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The pundits said Doug Ford would never be Premier, Donald Trump couldn’t win the Republican nomination let alone the White House, Justin Trudeau would not survive SNC, and Joe Biden was finished. They also declared the Ontario Liberal Party dead.

Reduced to a caucus that couldn’t fill a mini-van, deprived of Official Party status and deep in debt, provincial Liberals were told to go hang their heads in shame and dream only of the good days behind them.

That didn’t happen.

After attracting a diverse field of candidates to seek its leadership, the Ontario Liberals scored solid wins in two by-elections (albeit in long-time Liberal ridings), attracted a media savvy Francophone MPP to cross the floor to join its ranks, and now the party either leads or is in a virtual tie at the top of most public opinion polls.

And this weekend, the party took its most important step away from the last election and toward the next one.  With the outcome largely pre-determined in votes at the riding level, Liberal delegates from across Ontario gathered, voted and quickly unified behind their new leader, Steven Del Duca.

Del Duca’s impressive first ballot victory is a testament not just to his campaign’s superior organization, but also to the strength of the friendships Steven has built in every corner of the province over three decades of political activity.  More importantly, Del Duca’s victory reinforces a growing belief within the Liberal party that they can actually win the next election.

“We have just 24 months to rebuild and prepare for the next provincial election,” Del Duca repeated at every campaign stop. While two weeks can sometimes be an eternity in politics, two years is not a lot of time to attract quality candidates in over 100 ridings, raise millions in campaign funds, and present a credible public policy alternative to the current administration.

While Liberal thoughts of an election victory will be dismissed by many as wishful thinking given their current standing in the Legislature, it would be a mistake to under-estimate Steven Del Duca. A former Cabinet Minister and former Vaughan-area MPP, Del Duca is smart, articulate, hard-working, experienced, and is as comfortable talking to carpenters as he is to Bay Street bankers and everyone in between. Liberals elected him for all of those reasons, plus the fact that he is a natural organizer and proven fundraiser.

In short, Liberals elected him because they want to win the next election, not just wait for the one after that.

Of course, actually winning in 2022 is far from guaranteed. The financial challenges for the party remain formidable. And for all his strengths, Steven is not what anyone would call charismatic.  But skeptics would do well to recall that similar limitations did not prevent Stephen Harper, Dalton McGuinty, and Mike Harris from succeeding. Indeed, Bill Davis built the most successful Premiership of the modern era on the principle that “Bland works.”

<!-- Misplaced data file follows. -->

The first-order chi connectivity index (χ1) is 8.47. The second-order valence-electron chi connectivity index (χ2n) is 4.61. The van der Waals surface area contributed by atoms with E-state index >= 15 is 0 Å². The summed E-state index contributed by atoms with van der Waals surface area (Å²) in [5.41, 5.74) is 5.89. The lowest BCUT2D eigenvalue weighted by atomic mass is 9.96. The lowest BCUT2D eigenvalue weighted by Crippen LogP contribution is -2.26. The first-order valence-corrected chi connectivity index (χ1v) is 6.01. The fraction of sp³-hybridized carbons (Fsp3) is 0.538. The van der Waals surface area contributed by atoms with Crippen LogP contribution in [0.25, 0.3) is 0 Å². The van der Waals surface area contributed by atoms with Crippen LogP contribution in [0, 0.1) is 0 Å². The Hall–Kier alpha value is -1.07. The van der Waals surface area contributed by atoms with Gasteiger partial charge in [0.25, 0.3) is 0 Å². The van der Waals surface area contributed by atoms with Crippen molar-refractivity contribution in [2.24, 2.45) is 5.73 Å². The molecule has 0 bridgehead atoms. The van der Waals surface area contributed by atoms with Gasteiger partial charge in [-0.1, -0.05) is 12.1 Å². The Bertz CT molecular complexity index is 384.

And while the media and pundits are right to hold off on declaring the Liberal Party as the latest political phoenix to rise from the ashes just yet, I can guarantee you the Ford Conservatives and Horwath New Democrats will take the risk of a Liberal comeback seriously.  Both leaders know their political success depends on Liberal failure, and they are prepared to work together keep Del Duca’s Liberals down.

With Andrea Horwarth’s support, Doug Ford has already changed the rules to keep the Liberals from gaining “official party status” and the millions in funding that goes with it.  I wouldn’t be surprised if they work together to try and keep the Liberals out of the televised debate but I trust the networks won’t let that happen.

I am not sure how much any of it matters.  As we saw last week, Joe Biden, who was written off as politically dead, managed to score major Super Tuesday victories without money, advertising and paid campaign staff on the ground.

Bob Rae did the same thing in Ontario 1990, as did Mike Harris in 1995. In 2018, Doug Ford was elected Premier just a few months after becoming his party’s leader.

Of course, critics will say “he doesn’t have a seat.” I think not having a seat is an advantage.  Ask yourself, when was the last time you watched Question Period, or how often you see Andrea Horwath in the news because of a question she asked in the Legislature?

Free of the trappings of Queen’s Park, Steven can travel the province, meet and listen to real people, and avoid the negatives that stick to you when simply chasing the story of the day in the Press Gallery.

Doug Ford told Progressive Conservative Party delegates gathered in Niagara Falls last month that “the 2022 campaign starts today.”  Finally, there is something Liberals, Conservatives and New Democrats can agree on.

Insights by Bob Lopinski

Bob Lopinski was on the Ontario Liberal Party’s Steering Committee for the 2020 Leadership Convention, with responsibility for overseeing the leadership candidate debates across the province.